“This achievement is all the more remarkable given the tiny numbers of Quakers. In 1851 they only accounted for about one in 1,400 of the population of 21 million in England, Scotland and Wales - less than 0.1%”.
“The move into chocolate began with cocoa drinks in the 19th Century as a reaction against the perceived misery and deprivation caused by alcohol… Quakers and other non-conformists at the time were concerned about levels of alcohol misuse in the population at large, they were part of the temperance movement…Cocoa was a way of providing cheap and available drink. It was healthy because you had to boil the water to make it when they didn't have good water supplies."...
“In the 18th Century Quaker merchants and apothecaries began to get involved in the chocolate industry. At this time chocolate was used to make cocoa: there was nothing like today’s chocolates. Cocoa was thought to have medicinal properties and to be a good alternative to alcohol. Chocolate was [deemed to be] an ‘innocent trade’.
Joseph Fry (1728 – 1787)
John Cadbury (1801 - 1880)
Joseph Rowntree (1836 – 1925)
“Cadbury Brothers was the first firm to introduce the Saturday half-day holiday, and also pioneered in closing the factory on bank holidays. In 1918, Cadbury Brothers established democratically elected Works Councils, one for men and one for women. Departments elected representatives to these Councils by secret ballot. The Councils dealt with working conditions, health, safety, education, training, and the social life of the workers.”
Quakers do not celebrate Christmas and Easter as religious festivals, prefering to carry the principles and messages throughout the year and to distance themselves from the associated Pagan elements. For the same reasons their dating system is a little different too. Days of the week are number 1-7, with Sunday being the first day of the week. The months follow similar suit being numbered rather than named. This is all pretty straight forward, but extra care should be taken in years before 1752. In 1752, Britain formally adopted the use of the ‘Gregorian’ calendar, and the New Year now started on January 1st, with January becoming the first month. Prior to this according to the Julian calendar the New Year fell on 25th March or Lady Day. Thus a birth, marriage or death recorded in Januar,y entered Quaker records prior to this date may well appear as month no 11, with what we would now recognise as the previous years date. For example 1.11.1720, may actually be 1.1.1721.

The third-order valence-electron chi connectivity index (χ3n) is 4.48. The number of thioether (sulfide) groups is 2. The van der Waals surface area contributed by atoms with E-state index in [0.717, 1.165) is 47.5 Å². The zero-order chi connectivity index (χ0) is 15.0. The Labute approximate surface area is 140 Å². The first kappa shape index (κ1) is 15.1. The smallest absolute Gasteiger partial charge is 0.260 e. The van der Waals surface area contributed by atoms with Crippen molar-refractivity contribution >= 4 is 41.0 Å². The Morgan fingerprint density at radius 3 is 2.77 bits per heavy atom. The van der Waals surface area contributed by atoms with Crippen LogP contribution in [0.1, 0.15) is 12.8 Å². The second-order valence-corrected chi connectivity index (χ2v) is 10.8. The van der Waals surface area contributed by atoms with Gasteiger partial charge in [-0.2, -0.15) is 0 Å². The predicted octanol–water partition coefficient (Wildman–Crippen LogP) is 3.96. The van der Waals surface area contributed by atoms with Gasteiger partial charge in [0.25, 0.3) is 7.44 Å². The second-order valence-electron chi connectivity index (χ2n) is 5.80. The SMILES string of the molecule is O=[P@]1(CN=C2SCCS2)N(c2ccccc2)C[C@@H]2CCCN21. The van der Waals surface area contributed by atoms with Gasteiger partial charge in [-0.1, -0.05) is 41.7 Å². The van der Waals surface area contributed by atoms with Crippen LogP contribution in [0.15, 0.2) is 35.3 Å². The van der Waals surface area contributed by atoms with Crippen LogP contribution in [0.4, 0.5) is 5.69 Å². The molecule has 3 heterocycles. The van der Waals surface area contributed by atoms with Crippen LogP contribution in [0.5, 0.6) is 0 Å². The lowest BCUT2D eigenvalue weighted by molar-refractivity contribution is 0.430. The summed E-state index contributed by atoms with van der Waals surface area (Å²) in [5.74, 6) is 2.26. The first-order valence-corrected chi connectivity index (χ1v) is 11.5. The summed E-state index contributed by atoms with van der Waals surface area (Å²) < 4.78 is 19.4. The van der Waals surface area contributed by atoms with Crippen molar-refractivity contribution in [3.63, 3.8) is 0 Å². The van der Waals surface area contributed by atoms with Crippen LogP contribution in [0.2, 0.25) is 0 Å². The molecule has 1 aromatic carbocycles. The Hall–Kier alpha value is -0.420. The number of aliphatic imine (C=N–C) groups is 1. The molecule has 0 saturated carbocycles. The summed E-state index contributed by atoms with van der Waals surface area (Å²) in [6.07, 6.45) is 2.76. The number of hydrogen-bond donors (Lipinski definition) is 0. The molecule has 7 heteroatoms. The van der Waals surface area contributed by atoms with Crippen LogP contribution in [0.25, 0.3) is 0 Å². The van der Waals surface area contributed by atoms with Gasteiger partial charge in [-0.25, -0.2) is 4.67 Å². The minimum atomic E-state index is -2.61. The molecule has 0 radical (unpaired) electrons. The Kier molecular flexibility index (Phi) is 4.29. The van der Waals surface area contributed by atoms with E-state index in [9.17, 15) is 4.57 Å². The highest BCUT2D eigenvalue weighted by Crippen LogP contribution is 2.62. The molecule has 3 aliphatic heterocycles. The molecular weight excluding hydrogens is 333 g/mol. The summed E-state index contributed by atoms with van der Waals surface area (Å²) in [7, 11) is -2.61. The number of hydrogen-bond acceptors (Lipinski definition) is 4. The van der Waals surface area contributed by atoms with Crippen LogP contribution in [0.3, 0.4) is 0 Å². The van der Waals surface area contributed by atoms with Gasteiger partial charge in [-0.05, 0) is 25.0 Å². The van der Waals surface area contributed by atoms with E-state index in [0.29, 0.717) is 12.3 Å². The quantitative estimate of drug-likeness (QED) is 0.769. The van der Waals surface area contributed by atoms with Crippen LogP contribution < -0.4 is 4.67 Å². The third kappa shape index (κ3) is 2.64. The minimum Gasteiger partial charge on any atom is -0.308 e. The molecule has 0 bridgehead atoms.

John Smith, born 1st December 1740 and died 1st February 1740 may well be the same child who passed away at 2 months of age. Please take extra care, especially between the dates 1st January and 25th March in any year before 1752.
“Chocolate Service – On Sunday afternoon the children’s service at the Parish Church took the nature of a chocolate service. The children were invited to bring packets of chocolate, which would be sent to the soldiers who had left the parish [Glendale]. As a result, over £3 worth of chocolate was received, which will allow of a parcel being sent as a Christmas gift to each soldier.”
University of Leeds, Special Collections recomeded by 'Family Tree' Magasine
BBC Magazine http://news.bbc.co.uk/1/hi/magazine/8467833.stm